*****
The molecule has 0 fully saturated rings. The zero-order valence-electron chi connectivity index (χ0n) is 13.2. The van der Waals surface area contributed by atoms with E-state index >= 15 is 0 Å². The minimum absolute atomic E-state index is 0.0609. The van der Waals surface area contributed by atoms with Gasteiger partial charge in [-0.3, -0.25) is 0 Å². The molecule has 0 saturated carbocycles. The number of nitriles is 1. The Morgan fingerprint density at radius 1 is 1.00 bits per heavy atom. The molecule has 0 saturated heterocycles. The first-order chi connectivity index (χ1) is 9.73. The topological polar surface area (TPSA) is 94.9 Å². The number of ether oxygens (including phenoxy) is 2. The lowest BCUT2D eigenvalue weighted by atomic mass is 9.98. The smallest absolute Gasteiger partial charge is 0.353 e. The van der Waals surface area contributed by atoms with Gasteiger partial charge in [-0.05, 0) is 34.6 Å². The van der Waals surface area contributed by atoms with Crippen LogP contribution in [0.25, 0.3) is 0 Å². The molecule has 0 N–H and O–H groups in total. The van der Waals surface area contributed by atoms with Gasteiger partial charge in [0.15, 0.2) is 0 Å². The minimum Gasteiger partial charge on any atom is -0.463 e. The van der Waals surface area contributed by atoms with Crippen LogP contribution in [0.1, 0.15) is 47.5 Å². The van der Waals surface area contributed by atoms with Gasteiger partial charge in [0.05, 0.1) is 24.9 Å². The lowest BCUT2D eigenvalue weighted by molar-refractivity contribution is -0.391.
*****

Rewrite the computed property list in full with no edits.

The molecule has 0 fully saturated rings. The zero-order valence-electron chi connectivity index (χ0n) is 13.2. The van der Waals surface area contributed by atoms with E-state index >= 15 is 0 Å². The minimum absolute atomic E-state index is 0.0609. The van der Waals surface area contributed by atoms with Gasteiger partial charge in [-0.3, -0.25) is 0 Å². The molecule has 0 saturated carbocycles. The number of nitriles is 1. The Morgan fingerprint density at radius 1 is 1.00 bits per heavy atom. The molecule has 0 saturated heterocycles. The first-order chi connectivity index (χ1) is 9.73. The topological polar surface area (TPSA) is 94.9 Å². The number of ether oxygens (including phenoxy) is 2. The lowest BCUT2D eigenvalue weighted by atomic mass is 9.98. The smallest absolute Gasteiger partial charge is 0.353 e. The van der Waals surface area contributed by atoms with Gasteiger partial charge in [-0.05, 0) is 34.6 Å². The van der Waals surface area contributed by atoms with Crippen LogP contribution in [0.25, 0.3) is 0 Å². The molecule has 0 N–H and O–H groups in total. The van der Waals surface area contributed by atoms with Gasteiger partial charge in [0.15, 0.2) is 0 Å². The minimum Gasteiger partial charge on any atom is -0.463 e. The van der Waals surface area contributed by atoms with Crippen LogP contribution in [0.1, 0.15) is 47.5 Å². The van der Waals surface area contributed by atoms with Gasteiger partial charge in [0.05, 0.1) is 24.9 Å². The lowest BCUT2D eigenvalue weighted by molar-refractivity contribution is -0.391.